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Earth Microbiome Project

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Earth Microbiome Project

The Earth Microbiome Project (EMP) is an initiative founded by Janet Jansson, Jack Gilbert and Rob Knight in 2010 to collect natural samples and to analyze the microbial community around the globe.[1]

Microbes are highly abundant, diverse, and have an important role in the ecological system.[which?] For example, the ocean contains an estimated 1.3 × 1028 archaeal cells, 3.1 × 1028 bacterial cells, and 1 × 1030 virus particles.[2][3] The bacterial diversity, a measure of the number of types of bacteria in a community, is estimated to be about 160 for a mL of ocean water, 6,400–38,000 for a g of soil, and 70 for a mL of sewage works.[3] Yet as of 2010, it was estimated that the total global environmental DNA sequencing effort had produced less than 1 percent of the total DNA found in a liter of seawater or a gram of soil,[4] and the specific interactions between microbes are largely unknown.

The EMP aims to process as many as 200,000 samples in different biomes, generating a complete database of microbes on earth to characterize environments and ecosystems by microbial composition and interaction. Using these data, new ecological and evolutionary theories can be proposed and tested.[5]


The non-governmental international project was launched in 2010. As of January 2018, it listed 161 institutions, all of them universities and university-affiliated institutions, except for IBM Research and the Atlanta Zoo. Crowdsourcing has come from John Templeton Foundation, the W. M. Keck Foundation, the Argonne National Laboratory by the U.S. Dept. of Energy, the Australian Research Council, the Tula Foundation, and the Samuel Lawrence Foundation. Companies have provided in-kind support including MO BIO Laboratories, Luca Technologies, Eppendorf, Boreal Genomics, Illumina, Roche and Integrated DNA Technologies.[6]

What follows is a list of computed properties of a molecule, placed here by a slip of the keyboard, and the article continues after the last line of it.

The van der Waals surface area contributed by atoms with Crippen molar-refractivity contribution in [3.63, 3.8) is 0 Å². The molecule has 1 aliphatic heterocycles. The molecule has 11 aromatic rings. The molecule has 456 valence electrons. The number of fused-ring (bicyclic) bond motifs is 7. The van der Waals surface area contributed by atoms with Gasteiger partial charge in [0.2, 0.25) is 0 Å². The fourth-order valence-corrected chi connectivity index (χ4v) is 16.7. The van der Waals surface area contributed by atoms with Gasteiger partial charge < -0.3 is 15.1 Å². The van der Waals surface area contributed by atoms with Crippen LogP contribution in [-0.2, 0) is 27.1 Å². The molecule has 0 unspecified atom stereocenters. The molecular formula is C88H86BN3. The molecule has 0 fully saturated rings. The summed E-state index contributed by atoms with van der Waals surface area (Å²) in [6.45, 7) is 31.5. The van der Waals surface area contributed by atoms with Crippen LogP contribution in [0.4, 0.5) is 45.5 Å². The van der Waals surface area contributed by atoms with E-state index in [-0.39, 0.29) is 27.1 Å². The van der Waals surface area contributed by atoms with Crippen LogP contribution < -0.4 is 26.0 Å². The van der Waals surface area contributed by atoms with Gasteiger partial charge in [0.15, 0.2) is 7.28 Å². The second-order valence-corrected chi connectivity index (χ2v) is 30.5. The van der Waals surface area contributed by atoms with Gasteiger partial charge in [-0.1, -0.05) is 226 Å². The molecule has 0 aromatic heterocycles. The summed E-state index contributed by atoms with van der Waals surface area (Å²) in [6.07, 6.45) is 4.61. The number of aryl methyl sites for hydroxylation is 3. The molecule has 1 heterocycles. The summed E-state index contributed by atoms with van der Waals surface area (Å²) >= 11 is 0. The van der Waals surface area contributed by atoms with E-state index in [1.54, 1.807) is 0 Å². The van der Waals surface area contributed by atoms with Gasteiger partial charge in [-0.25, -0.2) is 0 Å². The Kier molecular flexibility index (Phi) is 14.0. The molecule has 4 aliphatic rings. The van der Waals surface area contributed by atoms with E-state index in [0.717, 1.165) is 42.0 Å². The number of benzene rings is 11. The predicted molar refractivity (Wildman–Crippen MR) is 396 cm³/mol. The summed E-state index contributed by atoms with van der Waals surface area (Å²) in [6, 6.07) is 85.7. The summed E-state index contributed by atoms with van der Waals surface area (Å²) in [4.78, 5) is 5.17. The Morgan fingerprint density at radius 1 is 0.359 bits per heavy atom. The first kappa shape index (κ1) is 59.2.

The primary goal[by whom?] of the Earth Microbiome Project (EMP) has been[when?] to survey microbial composition in many environments across the planet, across time as well as space, using a standard set of protocols. The development of standardized protocols is vital, because variations in sample extraction, amplification, sequencing and analysis introduce biases that would invalidate comparisons of microbial community structure.[7]

Another important goal is to determine how reconstruction of microbial communities is affected by analytic biases. The rate of technological advance is rapid, and it is necessary to understand how data using updated protocols will compare with data collected using earlier techniques. Information from this project will be archived in a database to facilitate analysis. Other outputs will include a global atlas of protein function and a catalog of reassembled genomes classified by their taxonomic distributions.[7]


Standard protocols for sampling, DNA extraction, 16S rRNA amplification, 18S rRNA amplification, and "shotgun" metagenomics have been developed or are under development.[8]

Sample collection

Samples will be collected using appropriate methods from various environments including deep ocean, fresh water lakes, desert sand, and soil. Standardized collection protocols will be used when possible, so that the results are comparable. Microbes from natural samples cannot always be cultured. Because of this, metagenomic methods will be employed to sequence all the DNA or RNA in a sample in a culture-independent fashion.

Wet lab

The wet lab usually needs to perform a series of procedures to select and purify the microbial portion of the samples. The purification process may be very different according to the type of sample. DNA will be extracted from soil particles, or microbes will be concentrated using a series of filtration techniques. In addition, various amplification techniques may be used to increase DNA yield. For example, non-PCR based Multiple displacement amplification is preferred by some researchers. DNA extraction, the use of primers, and PCR protocols are all areas that, in order to avoid bias, need to be performed following carefully standardized protocols.[7]